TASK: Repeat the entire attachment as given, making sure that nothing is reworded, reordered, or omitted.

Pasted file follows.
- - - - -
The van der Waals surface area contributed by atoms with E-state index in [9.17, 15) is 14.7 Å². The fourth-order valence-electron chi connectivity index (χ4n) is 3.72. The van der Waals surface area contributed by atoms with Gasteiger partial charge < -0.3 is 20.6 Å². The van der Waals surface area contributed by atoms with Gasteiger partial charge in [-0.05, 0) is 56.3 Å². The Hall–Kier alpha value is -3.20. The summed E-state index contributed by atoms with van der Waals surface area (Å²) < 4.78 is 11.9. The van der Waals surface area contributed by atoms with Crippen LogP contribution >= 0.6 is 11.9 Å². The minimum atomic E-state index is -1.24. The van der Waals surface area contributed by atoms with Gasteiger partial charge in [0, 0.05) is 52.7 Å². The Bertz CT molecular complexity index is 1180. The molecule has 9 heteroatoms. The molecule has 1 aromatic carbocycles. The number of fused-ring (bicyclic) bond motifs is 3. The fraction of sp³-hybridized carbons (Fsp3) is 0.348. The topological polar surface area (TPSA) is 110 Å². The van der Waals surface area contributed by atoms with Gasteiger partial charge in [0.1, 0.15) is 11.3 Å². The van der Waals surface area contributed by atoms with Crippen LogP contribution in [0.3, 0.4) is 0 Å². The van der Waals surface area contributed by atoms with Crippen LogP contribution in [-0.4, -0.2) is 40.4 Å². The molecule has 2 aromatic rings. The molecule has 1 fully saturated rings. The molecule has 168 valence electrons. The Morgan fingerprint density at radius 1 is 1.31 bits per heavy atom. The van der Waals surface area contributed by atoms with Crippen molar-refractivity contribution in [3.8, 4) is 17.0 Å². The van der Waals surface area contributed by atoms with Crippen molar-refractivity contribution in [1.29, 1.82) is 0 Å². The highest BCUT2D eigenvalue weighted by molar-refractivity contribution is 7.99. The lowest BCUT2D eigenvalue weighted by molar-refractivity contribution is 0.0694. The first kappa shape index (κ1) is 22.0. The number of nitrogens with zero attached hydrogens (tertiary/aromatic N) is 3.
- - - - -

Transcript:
The van der Waals surface area contributed by atoms with E-state index in [9.17, 15) is 14.7 Å². The fourth-order valence-electron chi connectivity index (χ4n) is 3.72. The van der Waals surface area contributed by atoms with Gasteiger partial charge < -0.3 is 20.6 Å². The van der Waals surface area contributed by atoms with Gasteiger partial charge in [-0.05, 0) is 56.3 Å². The Hall–Kier alpha value is -3.20. The summed E-state index contributed by atoms with van der Waals surface area (Å²) < 4.78 is 11.9. The van der Waals surface area contributed by atoms with Crippen LogP contribution >= 0.6 is 11.9 Å². The minimum atomic E-state index is -1.24. The van der Waals surface area contributed by atoms with Gasteiger partial charge in [0, 0.05) is 52.7 Å². The Bertz CT molecular complexity index is 1180. The molecule has 9 heteroatoms. The molecule has 1 aromatic carbocycles. The number of fused-ring (bicyclic) bond motifs is 3. The fraction of sp³-hybridized carbons (Fsp3) is 0.348. The topological polar surface area (TPSA) is 110 Å². The van der Waals surface area contributed by atoms with Gasteiger partial charge in [0.1, 0.15) is 11.3 Å². The van der Waals surface area contributed by atoms with Crippen LogP contribution in [0.3, 0.4) is 0 Å². The van der Waals surface area contributed by atoms with Crippen LogP contribution in [-0.4, -0.2) is 40.4 Å². The molecule has 2 aromatic rings. The molecule has 1 fully saturated rings. The molecule has 168 valence electrons. The Morgan fingerprint density at radius 1 is 1.31 bits per heavy atom. The van der Waals surface area contributed by atoms with Crippen molar-refractivity contribution in [3.8, 4) is 17.0 Å². The van der Waals surface area contributed by atoms with Crippen molar-refractivity contribution in [1.29, 1.82) is 0 Å². The highest BCUT2D eigenvalue weighted by molar-refractivity contribution is 7.99. The lowest BCUT2D eigenvalue weighted by molar-refractivity contribution is 0.0694. The first kappa shape index (κ1) is 22.0. The number of nitrogens with zero attached hydrogens (tertiary/aromatic N) is 3.